The functional exhaustion of CD8+ T cells represents a fundamental hallmark of chronic viral infection and cancer and, in both scenarios, is driven by prolonged exposure to persistent cognate antigens in the context of an immunoinhibitory microenvironment. Exhausted CD8+ T cells upregulate the expression of a wide diversity of coinhibitory immunoreceptors (also referred to as immune checkpoint receptors), such as PD-1, Tim-3, LAG-3, and TIGIT. Concomitantly, exhausted CD8+ T cells lose their potential to differentiate into functional memory cells and are characterized by hierarchical loss of effector function, leading to compromised tumor control and viral eradication [1, 2].

Exhausted CD8+ T cells in the tumor microenvironment (TME) are highly heterogeneous, mainly consisting of subsets of TCF-1-expressing precursors of exhausted T (TPEX) cells and Tim-3-expressing terminally differentiated exhausted CD8+ T (TEX) cells [3, 4]. Immune checkpoint receptor blockade (ICB) therapies, such as those that block the PD-1/PD-L1 pathway, result in remarkable remission in a subset of cancer patients, with these effects generally attributed to the reversal of CD8+ T-cell exhaustion in the TME [5,6,7]. However, accumulating evidence highlights the potential role of systemic CD8+ T-cell responses in the control of tumor progression upon PD-1/PD-L1 ICB treatment, especially in tumor-draining lymph nodes (TdLNs) [8,9,10,11,12,13,14]. Recently, we reported on tumor-specific memory CD8+ T cells in TdLNs (TdLN-TTSM) of both mice tumor models and human hepatocellular carcinoma patients and showed that TdLN-TTSM cells serve as primary responders to PD-1/PD-L1 ICB and exhibit superior tumor repression to that of TCF-1+ TPEX cells [15].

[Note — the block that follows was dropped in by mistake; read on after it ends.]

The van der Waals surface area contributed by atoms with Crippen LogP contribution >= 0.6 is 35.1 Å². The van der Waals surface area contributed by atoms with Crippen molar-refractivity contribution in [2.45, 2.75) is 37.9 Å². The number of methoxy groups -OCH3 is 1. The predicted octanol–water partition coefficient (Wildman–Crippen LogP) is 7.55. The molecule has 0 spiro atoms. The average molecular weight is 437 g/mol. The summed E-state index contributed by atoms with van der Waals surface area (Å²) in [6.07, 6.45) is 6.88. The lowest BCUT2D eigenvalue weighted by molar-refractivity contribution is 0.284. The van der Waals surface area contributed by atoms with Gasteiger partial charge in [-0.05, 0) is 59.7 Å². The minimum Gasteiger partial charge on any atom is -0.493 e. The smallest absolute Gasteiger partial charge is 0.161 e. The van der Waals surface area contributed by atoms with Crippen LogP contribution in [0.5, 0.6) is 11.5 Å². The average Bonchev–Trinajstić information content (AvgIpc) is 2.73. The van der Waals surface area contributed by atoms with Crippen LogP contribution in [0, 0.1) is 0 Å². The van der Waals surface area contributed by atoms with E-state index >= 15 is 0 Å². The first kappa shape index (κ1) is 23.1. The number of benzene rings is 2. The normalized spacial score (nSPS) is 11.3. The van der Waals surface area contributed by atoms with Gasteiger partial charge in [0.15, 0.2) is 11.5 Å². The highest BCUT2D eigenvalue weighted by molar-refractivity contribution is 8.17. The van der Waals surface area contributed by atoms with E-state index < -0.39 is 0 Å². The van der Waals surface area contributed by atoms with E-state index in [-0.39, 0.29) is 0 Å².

TdLN-TTSM cells were comparable to conventional memory T cells (TMEM) generated during acute viral infection in several aspects, including antigen-independent self-renewal and proliferation burst upon antigen reencounter. TTSM cells express the lymphoid homing molecule L-selectin (CD62L) and C-C chemokine receptor 7 (CCR7). Moreover, we noticed that genes associated with T-cell extravasation and chemotaxis were less enriched in TdLN-derived P14 cells than in TMEM P14 cells, indicating the potentially distinct circulating features between these two subsets [15]. TMEM cells can patrol between lymphoid organs, blood and peripheral tissues, while during chronic viral infection, TPEX cells are reported to largely reside in lymphoid tissues, with a very limited population in infected peripheral tissues [16]. Importantly, the migratory pattern of TTSM cells derived from TdLNs during tumorigenesis has not yet been elucidated. Thus, herein, we sought to dissect the migratory pattern of TTSM cells.